Doesn't mean I won't try, though. Welcome to the Thunderdome, doubters.
The fact of the matter, for those who want to see it, is we're now entering a new epoch for what could earnestly be termed "The Beautiful Game" in MLS. Allow me to borrow a visual from fourth grade nature class to explain what I mean. Every insect goes through some form of pre-birth maturation that involves something called a chrysalis stage, the point at which the insect is cocooned in a hardened pupal case before it emerges in its final form. Its incubation period in this form can last days, months or years depending on a variety of conditions, but it is in its final stage before, say, the butterfly cracks the case and emerges. It had to meet a number of preexisting conditions to get to the chrysalis stage, but its close, so close to emerging in some kind of polished format. This, I submit, is where MLS is right now. It is incubating in front of our eyes, and it is a lot further along than its detractors would like to admit. Let me show you why.
Examples, you say? Easy. There are so many, in fact, that I won't bother flooding this space with most of them, so I could keep it to just this weekend. And I'll still fall short. Saer Sene's goal on Sunday night could easily be Exhibit A. The problem with this of course is that it's hard to accurately depict a wholesale maturation without looking primarily at the big picture. We're talking build-ups, runs behind the ball, holistic attacking movements, intricate defensive webbing... catching stuff requires time spent conscientiously digesting MLS games, preferably in a seated position with both eyes carefully trained on the action. With that in mind, it's hard for me to accurately chart exactly how much more fluid, dynamic, cohesive and just generally watchable MLS has gotten without just telling you to watch the games with a practiced eye. If you've spent any time at all doing that this year (and something tells me you have if you've made it here), you'd see exactly what I do — that the league, in all its forms, is consolidating its power, drawing all its limbs inward for more power punches than ever before.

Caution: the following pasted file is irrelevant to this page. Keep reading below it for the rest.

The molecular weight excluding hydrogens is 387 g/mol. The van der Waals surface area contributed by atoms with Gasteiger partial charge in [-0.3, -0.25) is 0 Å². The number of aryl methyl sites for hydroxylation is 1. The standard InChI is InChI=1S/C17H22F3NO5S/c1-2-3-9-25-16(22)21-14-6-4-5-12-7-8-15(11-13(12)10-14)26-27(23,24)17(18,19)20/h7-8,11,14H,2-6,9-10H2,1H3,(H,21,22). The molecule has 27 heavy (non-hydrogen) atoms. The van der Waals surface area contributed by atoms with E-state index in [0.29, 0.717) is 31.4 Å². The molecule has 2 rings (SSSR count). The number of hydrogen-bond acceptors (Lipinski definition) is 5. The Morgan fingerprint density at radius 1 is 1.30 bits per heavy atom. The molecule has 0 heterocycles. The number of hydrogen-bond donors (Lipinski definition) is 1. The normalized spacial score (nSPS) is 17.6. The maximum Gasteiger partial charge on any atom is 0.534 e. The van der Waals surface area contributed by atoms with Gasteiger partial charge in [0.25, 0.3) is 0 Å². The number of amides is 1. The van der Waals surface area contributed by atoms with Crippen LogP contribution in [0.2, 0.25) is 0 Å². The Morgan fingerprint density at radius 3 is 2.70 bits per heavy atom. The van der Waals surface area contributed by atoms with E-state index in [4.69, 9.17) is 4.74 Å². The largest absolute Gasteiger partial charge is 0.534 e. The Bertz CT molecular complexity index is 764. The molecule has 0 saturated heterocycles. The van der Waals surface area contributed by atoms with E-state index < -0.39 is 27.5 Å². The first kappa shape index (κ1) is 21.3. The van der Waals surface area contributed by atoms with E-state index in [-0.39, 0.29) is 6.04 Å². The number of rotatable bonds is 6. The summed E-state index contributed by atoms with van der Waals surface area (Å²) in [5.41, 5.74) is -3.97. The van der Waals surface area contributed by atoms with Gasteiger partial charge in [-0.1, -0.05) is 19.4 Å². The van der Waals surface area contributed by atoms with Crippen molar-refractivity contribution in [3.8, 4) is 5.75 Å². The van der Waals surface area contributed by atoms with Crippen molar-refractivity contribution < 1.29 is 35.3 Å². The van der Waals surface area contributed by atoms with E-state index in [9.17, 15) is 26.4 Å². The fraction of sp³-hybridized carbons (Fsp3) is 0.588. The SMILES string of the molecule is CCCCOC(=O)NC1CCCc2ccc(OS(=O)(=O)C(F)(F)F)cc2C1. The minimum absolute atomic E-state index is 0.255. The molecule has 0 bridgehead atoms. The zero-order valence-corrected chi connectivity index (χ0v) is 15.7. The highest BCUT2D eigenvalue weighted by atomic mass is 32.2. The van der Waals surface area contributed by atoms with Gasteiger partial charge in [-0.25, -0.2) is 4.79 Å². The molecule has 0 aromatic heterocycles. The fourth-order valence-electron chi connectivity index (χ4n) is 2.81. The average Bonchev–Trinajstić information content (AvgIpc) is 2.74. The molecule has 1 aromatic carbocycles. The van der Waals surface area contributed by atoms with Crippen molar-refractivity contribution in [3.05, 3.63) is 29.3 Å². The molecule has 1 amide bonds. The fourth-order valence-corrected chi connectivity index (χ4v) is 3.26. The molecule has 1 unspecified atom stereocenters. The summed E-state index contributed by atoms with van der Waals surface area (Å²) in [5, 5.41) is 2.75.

Thankfully, we have access to the MLS replay vaults, so breaking down these feathered moves is easier than ever. I'd like to pick through the entrails of one these scoring moves from the backlogs to show you MLS offenses aren't only scoring from headers and garbage tap-ins. To do it (and I promised you something from this week), this is the second goal from streaking Houston's 2-0 win over TFC on the road Saturday.
The main reason I like what you're about to see? Houston ground up 35 yards and scored a goal in three touches. This is textbook offense with a dash of flair thrown in for good measure. Set aside for a moment TFC's out-of-position defenders and appreciate Houston's movement and the Dynamo's ability to pull Aaron Maund and Richard Eckersley from the middle of the box. A practiced, efficient offense will always make an elastic defense snap.